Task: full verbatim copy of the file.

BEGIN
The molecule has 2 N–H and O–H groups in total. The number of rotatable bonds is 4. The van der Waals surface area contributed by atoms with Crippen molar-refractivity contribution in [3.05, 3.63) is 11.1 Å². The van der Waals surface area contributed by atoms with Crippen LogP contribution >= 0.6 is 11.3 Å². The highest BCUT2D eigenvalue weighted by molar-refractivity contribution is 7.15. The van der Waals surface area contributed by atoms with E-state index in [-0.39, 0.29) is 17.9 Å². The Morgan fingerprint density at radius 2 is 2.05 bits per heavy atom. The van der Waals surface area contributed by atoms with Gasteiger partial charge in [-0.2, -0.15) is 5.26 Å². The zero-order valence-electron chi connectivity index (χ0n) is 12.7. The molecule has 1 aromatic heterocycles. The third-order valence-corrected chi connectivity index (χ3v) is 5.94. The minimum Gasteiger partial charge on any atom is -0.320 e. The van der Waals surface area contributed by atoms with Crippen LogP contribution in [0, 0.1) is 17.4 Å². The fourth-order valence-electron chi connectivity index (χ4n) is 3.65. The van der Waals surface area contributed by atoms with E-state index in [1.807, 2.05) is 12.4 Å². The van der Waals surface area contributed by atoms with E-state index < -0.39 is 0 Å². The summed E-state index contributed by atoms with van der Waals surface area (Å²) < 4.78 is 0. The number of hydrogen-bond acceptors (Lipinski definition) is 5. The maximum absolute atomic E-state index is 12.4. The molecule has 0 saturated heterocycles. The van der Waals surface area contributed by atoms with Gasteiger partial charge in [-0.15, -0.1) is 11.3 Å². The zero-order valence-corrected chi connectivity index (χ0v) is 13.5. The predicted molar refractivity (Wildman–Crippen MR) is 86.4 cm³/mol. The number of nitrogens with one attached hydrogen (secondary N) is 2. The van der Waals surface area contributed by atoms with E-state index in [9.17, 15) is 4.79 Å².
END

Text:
The molecule has 2 N–H and O–H groups in total. The number of rotatable bonds is 4. The van der Waals surface area contributed by atoms with Crippen molar-refractivity contribution in [3.05, 3.63) is 11.1 Å². The van der Waals surface area contributed by atoms with Crippen LogP contribution >= 0.6 is 11.3 Å². The highest BCUT2D eigenvalue weighted by molar-refractivity contribution is 7.15. The van der Waals surface area contributed by atoms with E-state index in [-0.39, 0.29) is 17.9 Å². The Morgan fingerprint density at radius 2 is 2.05 bits per heavy atom. The van der Waals surface area contributed by atoms with Gasteiger partial charge in [-0.2, -0.15) is 5.26 Å². The zero-order valence-electron chi connectivity index (χ0n) is 12.7. The molecule has 1 aromatic heterocycles. The third-order valence-corrected chi connectivity index (χ3v) is 5.94. The minimum Gasteiger partial charge on any atom is -0.320 e. The van der Waals surface area contributed by atoms with Crippen LogP contribution in [0, 0.1) is 17.4 Å². The fourth-order valence-electron chi connectivity index (χ4n) is 3.65. The van der Waals surface area contributed by atoms with E-state index in [1.807, 2.05) is 12.4 Å². The van der Waals surface area contributed by atoms with E-state index < -0.39 is 0 Å². The summed E-state index contributed by atoms with van der Waals surface area (Å²) < 4.78 is 0. The number of hydrogen-bond acceptors (Lipinski definition) is 5. The maximum absolute atomic E-state index is 12.4. The molecule has 0 saturated heterocycles. The van der Waals surface area contributed by atoms with Gasteiger partial charge in [-0.15, -0.1) is 11.3 Å². The zero-order valence-corrected chi connectivity index (χ0v) is 13.5. The predicted molar refractivity (Wildman–Crippen MR) is 86.4 cm³/mol. The number of nitrogens with one attached hydrogen (secondary N) is 2. The van der Waals surface area contributed by atoms with E-state index in [9.17, 15) is 4.79 Å².